PAA letter to Senate HELP Committee: ESEA needs parent input!

Today, Parents Across America sent a letter to the members of the Senate Health, Education, Labor and Pensions Committee after noting that panelists testifying this morning at a committee hearing on reauthorization of the Elementary and Secondary Education law included no parent representatives.

PAA has reached out to the HELP committee repeatedly with our concern that parent voices are being left out of this critical discussion of the federal laws which will impact our children’s education for years to come.

Below is the text of the letter to the HELP committee, which includes PAA’s recommendations for an improved ESEA. A chart comparing PAA’s positions with the current Senate proposal is here.

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November 8, 2011

Re: Reauthorization of ESEA

Dear Senator Harkin and members of the HELP Committee:

We applaud the fact that you included several teachers and other educators as witnesses in today’s important hearing on reauthorizing the Elementary and Secondary Education Act. However, we were disappointed to see no parent representatives on the panel. As the primary stakeholders of the public schools, parents have a deep-rooted understanding of the challenges facing our educational system. Our perspective would provide valuable information and ought to be included in your deliberations.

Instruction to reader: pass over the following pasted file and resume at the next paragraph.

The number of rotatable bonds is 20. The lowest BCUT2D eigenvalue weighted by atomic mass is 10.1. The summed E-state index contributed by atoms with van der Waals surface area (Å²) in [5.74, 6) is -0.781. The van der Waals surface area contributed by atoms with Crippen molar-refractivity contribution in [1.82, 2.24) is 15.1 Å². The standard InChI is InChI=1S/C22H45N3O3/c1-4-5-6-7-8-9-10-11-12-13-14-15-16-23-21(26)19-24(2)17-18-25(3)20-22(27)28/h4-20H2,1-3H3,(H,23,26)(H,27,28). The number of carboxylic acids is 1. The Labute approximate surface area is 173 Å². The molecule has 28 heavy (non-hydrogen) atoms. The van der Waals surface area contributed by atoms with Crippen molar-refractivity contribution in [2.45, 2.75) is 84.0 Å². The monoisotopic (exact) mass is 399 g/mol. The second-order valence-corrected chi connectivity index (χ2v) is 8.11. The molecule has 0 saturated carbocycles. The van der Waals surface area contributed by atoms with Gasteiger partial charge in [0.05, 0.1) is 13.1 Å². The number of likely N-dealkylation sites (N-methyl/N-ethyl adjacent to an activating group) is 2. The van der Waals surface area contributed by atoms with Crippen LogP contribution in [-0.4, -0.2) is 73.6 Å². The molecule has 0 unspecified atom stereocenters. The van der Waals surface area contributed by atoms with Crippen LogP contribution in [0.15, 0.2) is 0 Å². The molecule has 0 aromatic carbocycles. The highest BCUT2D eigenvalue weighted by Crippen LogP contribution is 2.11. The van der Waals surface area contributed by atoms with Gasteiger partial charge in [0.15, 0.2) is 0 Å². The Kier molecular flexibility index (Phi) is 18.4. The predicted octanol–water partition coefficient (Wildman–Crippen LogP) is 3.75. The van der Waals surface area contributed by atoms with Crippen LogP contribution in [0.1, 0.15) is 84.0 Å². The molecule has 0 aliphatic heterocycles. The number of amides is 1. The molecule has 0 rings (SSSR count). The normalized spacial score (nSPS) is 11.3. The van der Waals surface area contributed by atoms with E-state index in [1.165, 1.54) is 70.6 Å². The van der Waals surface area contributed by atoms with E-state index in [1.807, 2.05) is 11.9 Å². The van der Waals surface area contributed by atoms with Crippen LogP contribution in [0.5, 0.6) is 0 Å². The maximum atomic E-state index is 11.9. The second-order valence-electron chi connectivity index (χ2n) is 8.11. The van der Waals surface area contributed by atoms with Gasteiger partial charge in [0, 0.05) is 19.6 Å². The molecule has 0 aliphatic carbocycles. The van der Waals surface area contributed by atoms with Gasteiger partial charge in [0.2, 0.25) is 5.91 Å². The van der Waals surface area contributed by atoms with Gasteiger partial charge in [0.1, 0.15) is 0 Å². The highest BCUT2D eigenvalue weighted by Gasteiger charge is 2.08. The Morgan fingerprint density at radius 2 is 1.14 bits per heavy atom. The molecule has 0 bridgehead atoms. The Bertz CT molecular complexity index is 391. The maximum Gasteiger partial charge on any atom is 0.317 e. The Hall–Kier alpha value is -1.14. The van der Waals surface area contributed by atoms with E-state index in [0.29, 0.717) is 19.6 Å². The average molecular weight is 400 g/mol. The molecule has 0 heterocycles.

Had a representative from Parents Across America been asked to testify, here’s what we would have said:

PAA opposes the current version of ESEA because, while some important modifications have been made, too many of the ineffective, damaging elements of NCLB remain in the Senate reauthorization proposal, and it does not address more important, fundamental problems facing our nation’s schools and students.

Specifically, instead of the rigid menu imposed on high-poverty schools needing improvement, including punitive school closings, privatization, or other set policies imposed from above with no track record of success, solutions should be devised through stakeholder input from the ground up, including parents. In addition, options should include research-based improvements such as class size reduction, expansion of preschool programs, and more parent involvement in decision making at all levels. Right now, schools with the most at-risk children are being closed or forced to arbitrarily fire half their staff. Not only does this seriously disrupt children’s lives, but it also undermines communities and fatally weakens the effort to recruit and keep high-quality teachers in our neediest schools. Given the harsh school budget cuts being carried out across the U. S., this is simply not the time to throw more precious education funds away on more experimental programs or damaging policies. with little oversight and few meaningful results.

We also feel strongly that parents must have the right to have their children opt out of high-stakes testing, and that any accountability